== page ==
Conversely, an existing thing, perceived and referentially retained as an instant affective idea form, such as a word in a sentence, or a particular physical object in a context of existence, implies a now realisation governed process, subject retained as to instant idea form, in which it affectively acts and which explains its existence there. The now realisation governed process, as in the example of the letter, manifests the instant affective idea form held in subject affection of enactment, and thus manifests the presence of a subject enacting the process.
As with all affective processes to enactment, there is a contextual period of time availing that both sees their initiation and their completion. Also, a given affective idea form enactment is within the context of a greater affective idea form enactment. For example, the subject affective act ‘to write the letter’ is initiated and completed within the period of a day, which day period implies a greater enactment being worked out that accommodates millions of other acts, each an instant affective idea form in enactment.

Ultimately, all processes in now realisation within the whole act of existence are implicitly affective enactments of a primal subject enactment idea form, retained in instant affective idea form, which is in process of being affectively enacted, and which all affective enactments are integral to.  It is the affective process of the primal subject enactment held in instant affective idea form that the whole of existence constitutes on a wave of now realisation; in which all deemed to be non-subject processes, such as cosmological and processes of earth movement and weather patterns, as well as those processes enacted by life form subjects from idea forms completed in actions, are included.
The observed universal process, in which all things by virtue of existing are participant, is held as an instant affective idea form in the now realisation of the creative principle in affection and will of enactment of its end. Given the vast scale of the observed created existence, and all the affective processes observed at any one time, it is the creative principle’s now realisation of affective idea form as its end that is being resolved at every moment, or else none of it would exist; and when the affective idea form end in the now realisation of the creative principle is resolved, the process will stop, time as the idea form measure of duration will also stop, as being functional to the affective process to resolution.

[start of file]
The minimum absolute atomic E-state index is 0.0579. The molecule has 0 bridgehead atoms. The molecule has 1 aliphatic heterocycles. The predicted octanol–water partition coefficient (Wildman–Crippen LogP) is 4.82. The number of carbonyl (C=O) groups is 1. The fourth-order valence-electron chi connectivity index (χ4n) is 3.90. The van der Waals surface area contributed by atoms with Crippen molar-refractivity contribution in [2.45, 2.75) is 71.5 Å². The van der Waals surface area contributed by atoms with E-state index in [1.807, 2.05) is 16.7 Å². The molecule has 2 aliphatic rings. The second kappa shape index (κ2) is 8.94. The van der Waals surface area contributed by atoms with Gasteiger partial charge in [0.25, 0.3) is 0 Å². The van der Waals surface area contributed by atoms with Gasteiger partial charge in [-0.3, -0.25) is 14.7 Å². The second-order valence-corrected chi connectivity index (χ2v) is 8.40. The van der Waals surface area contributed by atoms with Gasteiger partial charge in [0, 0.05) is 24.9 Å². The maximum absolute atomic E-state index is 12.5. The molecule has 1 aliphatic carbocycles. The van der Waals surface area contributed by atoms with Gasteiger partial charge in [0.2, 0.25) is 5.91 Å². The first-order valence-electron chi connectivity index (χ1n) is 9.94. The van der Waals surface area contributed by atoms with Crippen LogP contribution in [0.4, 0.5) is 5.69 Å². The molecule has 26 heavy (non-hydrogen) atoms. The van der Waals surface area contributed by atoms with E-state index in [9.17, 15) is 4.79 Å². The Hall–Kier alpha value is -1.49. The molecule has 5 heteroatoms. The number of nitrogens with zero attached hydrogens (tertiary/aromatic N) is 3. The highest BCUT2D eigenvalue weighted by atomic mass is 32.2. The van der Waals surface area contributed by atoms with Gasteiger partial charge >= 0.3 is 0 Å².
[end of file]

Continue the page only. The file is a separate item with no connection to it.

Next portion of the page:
Finally, identity is rightness realisation, and the process of its manifestation is a rightness realising process where every word or thing is rightness realised in that context.  In the vast creative process, then, we see a rightness realising process in which all things achieve their identity as contextually defined rightness realisation. The idea form realisation that is retained by the creative principle as the now realisation of the creative process is rightness as the divine identity, in affection of manifestation of which is the creative process. This is verified by the contextual rightness realisation that determines all forms of existence, their conceptual nature as identities in the realisation of life forms. The end of the creative process is thus, and can only be a manifestation of the divine rightness, or Rightness; manifested, in Christian theology, in Jesus Christ, referred to therein as 'the Sun of Righteousness'.


More by :  R. D. Ashby